My E150 has weak rebound and I have to fill it like 15 PSI over what is recommended for my weight to keep it from bottoming really easily and have tolerable, but still too weak rebound. Its still really supple, but uses a lot of travel just hopping off a curb. I also really have to exaggerate my body to loft the front tire up over a curb. Would the spike valve being under-pressured cause this? or maybe....not enough oil?
Sounds like it could be. Just pop a shock pump on there and give it a try. See how it rides with a bit more pressure in the spike valve. If that doesn't solve the problem you can just back it down again to where it was anyway, no biggie.

Otherwise, soulds like you need a bit more pressure in the main spring, although you say you are running 15 PSI over the recommended setting for your weight. BTW, that is supposed to be your weight with gear....
 

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chameleoneel said:
My E150 has weak rebound and I have to fill it like 15 PSI over what is recommended for my weight to keep it from bottoming really easily and have tolerable, but still too weak rebound. Its still really supple, but uses a lot of travel just hopping off a curb. I also really have to exaggerate my body to loft the front tire up over a curb. Would the spike valve being under-pressured cause this? or maybe....not enough oil?
Your post is confusing, so lets level set our terms here. Rebound damping is the resistance to extension of fork after impact. Compression damping is resistance to just that, the fork compressing during impact. What you describe above sounds like lack of compression damping in first instance and then in latter part of your post your talking about rebound damping (lofting front tire). First I would ensure that fork is properly service. Each leg should have 20CC of fork oil in outers, all the internals should have nice coating of slick honey or equivalent, and check and set spike valve to 55 +/- 5 psi. Then set sag using weight chart as guide for main airspring. I use Specialized recommended settings for rebound and compression settings found here. From there I adjust to my personal preference based on type of terrain I will be riding that day.
 

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FoesFlyer said:
Your post is confusing, so lets level set our terms here. Rebound damping is the resistance to extension of fork after impact. Compression damping is resistance to just that, the fork compressing during impact. What you describe above sounds like lack of compression damping in first instance and then in latter part of your post your talking about rebound damping (lofting front tire). First I would ensure that fork is properly service. Each leg should have 20CC of fork oil in outers, all the internals should have nice coating of slick honey or equivalent, and check and set spike valve to 55 +/- 5 psi. Then set sag using weight chart as guide for main airspring. I use Specialized recommended settings for rebound and compression settings found here. From there I adjust to my personal preference based on type of terrain I will be riding that day.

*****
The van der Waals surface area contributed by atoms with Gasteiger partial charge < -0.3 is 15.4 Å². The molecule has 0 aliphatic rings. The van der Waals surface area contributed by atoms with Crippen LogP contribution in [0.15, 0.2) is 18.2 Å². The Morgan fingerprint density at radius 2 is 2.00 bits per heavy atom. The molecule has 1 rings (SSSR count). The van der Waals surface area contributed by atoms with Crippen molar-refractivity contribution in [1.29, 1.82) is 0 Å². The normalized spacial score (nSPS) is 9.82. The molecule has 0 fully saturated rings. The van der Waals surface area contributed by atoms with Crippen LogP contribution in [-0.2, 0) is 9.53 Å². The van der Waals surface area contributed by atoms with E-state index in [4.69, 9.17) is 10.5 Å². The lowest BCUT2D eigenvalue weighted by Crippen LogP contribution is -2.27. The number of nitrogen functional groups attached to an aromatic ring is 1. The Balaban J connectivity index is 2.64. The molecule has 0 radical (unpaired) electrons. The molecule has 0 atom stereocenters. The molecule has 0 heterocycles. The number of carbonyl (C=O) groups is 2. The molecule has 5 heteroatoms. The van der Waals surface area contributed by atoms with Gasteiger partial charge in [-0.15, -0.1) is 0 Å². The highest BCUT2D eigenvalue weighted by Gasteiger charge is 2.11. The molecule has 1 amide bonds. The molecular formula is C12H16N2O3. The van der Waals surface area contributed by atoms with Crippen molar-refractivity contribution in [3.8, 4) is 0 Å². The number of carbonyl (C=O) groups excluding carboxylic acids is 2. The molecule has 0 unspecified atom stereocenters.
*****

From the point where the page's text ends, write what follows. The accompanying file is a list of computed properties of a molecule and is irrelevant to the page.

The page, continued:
Ok, sorry, I'll make it clear.

The compression damping is too linear. My fork is very supple but never really ramps up, so it blows through travel really easily and dives a lot while braking. I've finally started noticing some of the responses here though and may have a solution with the oil trick ((Thanks Speci- Suspension Tech and Kelstr). I'm gonna try it this weekend.

Also, the front end of the bike takes some exaggerated body english to loft even just up onto a curb. Its not completely terrible, but I do have to think about it. I feel that the kick back is not strong enough. I attribute this to rebound. It is set on full fast. It seems that filling the main air spring a bit more helps with this, but I don't want to fill it too much because I might ruin the suppleness. This may also be worsened by the fact that the bike never really ramps up, so there is no real predictability of when its going start kicking back. Yeah, I think I nailed it there, sucks for jumping :(

I think I'm gonna add 3cc's of oil to the air spring and see how that goes. I'll report back. Although, heheh I should probably do the 08 upgrade first....